Yet "drag" also includes the performance of straight masculine identities e. The film will cut between footage of the balls and interviews with the participants, and sometimes to footage of wealthier and whiter parts of Manhattan; we should think critically about how the documentary constructs the relationship between the balls and the "outside" world. If the drag balls are in part about a longing for visibility and fame and the wealth that goes with them , does the performance or the longing end when the ball participants talk on camera to Livingston herself?
Some critics of the film thus wondered if it was in part repeating rather than critiquing the inequalities of race, class, and sexuality that have structured the lives of its subjects. For some of the ball participants, Willi Ninja in particular, ball culture really did lead to wealth and fame: Ninja was already becoming a sought-after dancer and choreographer when filming for Paris is Burning ended.
In the same year as its release , Madonna released her hit single "Vogue," which draws directly on a dance style invented at the balls--in New York, she had met members of House Xtravaganza. Many of the Hollywood icons that Madonna names in the song, and whose images David Fincher will recreate in the video, are also gay male icons: Bette Davis, Greta Garbo see the photo and quote above , and Marlene Dietrich, among others.
Women get treated bad. She writes the essay after an initial wave of responses to the film, and so is able to engage with critics of the film chiefly bell hooks as well as the film itself. Indeed, the essay seems to engage in more detail with other critics than it does with the film.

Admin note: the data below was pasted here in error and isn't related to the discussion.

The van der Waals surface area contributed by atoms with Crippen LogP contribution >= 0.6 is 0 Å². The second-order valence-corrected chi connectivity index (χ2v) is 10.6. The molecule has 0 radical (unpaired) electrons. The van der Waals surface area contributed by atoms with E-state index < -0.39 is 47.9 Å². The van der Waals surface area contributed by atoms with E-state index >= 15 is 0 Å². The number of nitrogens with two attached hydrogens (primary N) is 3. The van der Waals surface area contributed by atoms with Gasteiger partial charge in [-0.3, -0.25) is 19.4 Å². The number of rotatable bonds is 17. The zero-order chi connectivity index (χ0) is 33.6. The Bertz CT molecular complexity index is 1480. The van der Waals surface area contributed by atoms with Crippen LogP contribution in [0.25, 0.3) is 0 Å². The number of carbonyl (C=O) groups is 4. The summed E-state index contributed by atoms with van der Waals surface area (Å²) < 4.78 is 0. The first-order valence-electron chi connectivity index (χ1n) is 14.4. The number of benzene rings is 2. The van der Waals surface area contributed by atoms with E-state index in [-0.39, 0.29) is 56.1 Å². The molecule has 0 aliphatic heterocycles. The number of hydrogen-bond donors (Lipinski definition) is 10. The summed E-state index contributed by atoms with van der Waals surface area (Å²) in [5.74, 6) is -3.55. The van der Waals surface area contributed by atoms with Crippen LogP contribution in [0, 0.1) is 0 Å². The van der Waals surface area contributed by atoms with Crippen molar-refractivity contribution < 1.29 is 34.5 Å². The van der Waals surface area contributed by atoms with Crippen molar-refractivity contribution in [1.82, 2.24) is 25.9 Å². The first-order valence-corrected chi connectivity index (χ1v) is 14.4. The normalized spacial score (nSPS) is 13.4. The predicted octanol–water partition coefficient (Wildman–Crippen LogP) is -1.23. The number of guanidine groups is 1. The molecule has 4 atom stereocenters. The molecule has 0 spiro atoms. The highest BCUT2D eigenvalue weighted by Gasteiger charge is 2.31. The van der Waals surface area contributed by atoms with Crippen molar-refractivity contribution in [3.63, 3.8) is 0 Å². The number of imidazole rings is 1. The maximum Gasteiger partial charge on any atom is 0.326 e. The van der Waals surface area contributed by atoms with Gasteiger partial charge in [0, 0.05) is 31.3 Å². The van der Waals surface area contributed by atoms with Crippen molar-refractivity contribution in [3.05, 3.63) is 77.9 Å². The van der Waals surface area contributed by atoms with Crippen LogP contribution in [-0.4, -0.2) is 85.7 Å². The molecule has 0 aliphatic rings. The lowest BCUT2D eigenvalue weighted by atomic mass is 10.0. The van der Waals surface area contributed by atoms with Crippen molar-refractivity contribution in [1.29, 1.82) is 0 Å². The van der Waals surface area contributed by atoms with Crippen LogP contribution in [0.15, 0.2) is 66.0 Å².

The performers remain vulnerable to a world where being "read" can cost blood and not just trophies. Octavia St. Laurent Butler had not, of course, ever claimed that drag would automatically prove subversive: "Parody by itself is not subversive, and there must be a way to understand what makes certain kinds of parodic repetitions effectively disruptive, truly troubling, and which repetitions become domesticated and recirculated as instruments of cultural hegemony" N While she leaves this as an open question in Gender Trouble, she begins to work through it more concretely in "Gender is Burning.
How does she explain subversion when she revisits her theory in this later essay? One complexity that she deals with concerns what Foucault has called "the tactical polyvalence of discourses. If one comes into discursive life through being called or hailed in injurious terms, how might one occupy the interpellation by which one is already occupied to direct the possibilities of resignification against the aims of violation? Does this change anything though, really? How do you understand what Butler means here by "occupying" an interpellation, and "direct[ing] the possibilities of resignification against the aims of violation"?
So: strike a pose
Bodily Inscriptions, Performative Subversions (Section 4 of ‘Subversive Bodily Acts')
I mean, maybe she likes being that way. Faith tells Joyce the reason for her behavior is a result of insanity because that is how she thinks others view her. But Joyce, intuitive and intelligent mother that she is, sees deeper into Faith than she herself can. It is this same insight that allows Joyce to perceive the disjunction between the body that is Buffy and the personality which inhabits it. Once Faith is alone, she retires to the bathroom to get comfortable in her new skin. She spends some time speaking into the mirror, role-playing as Buffy.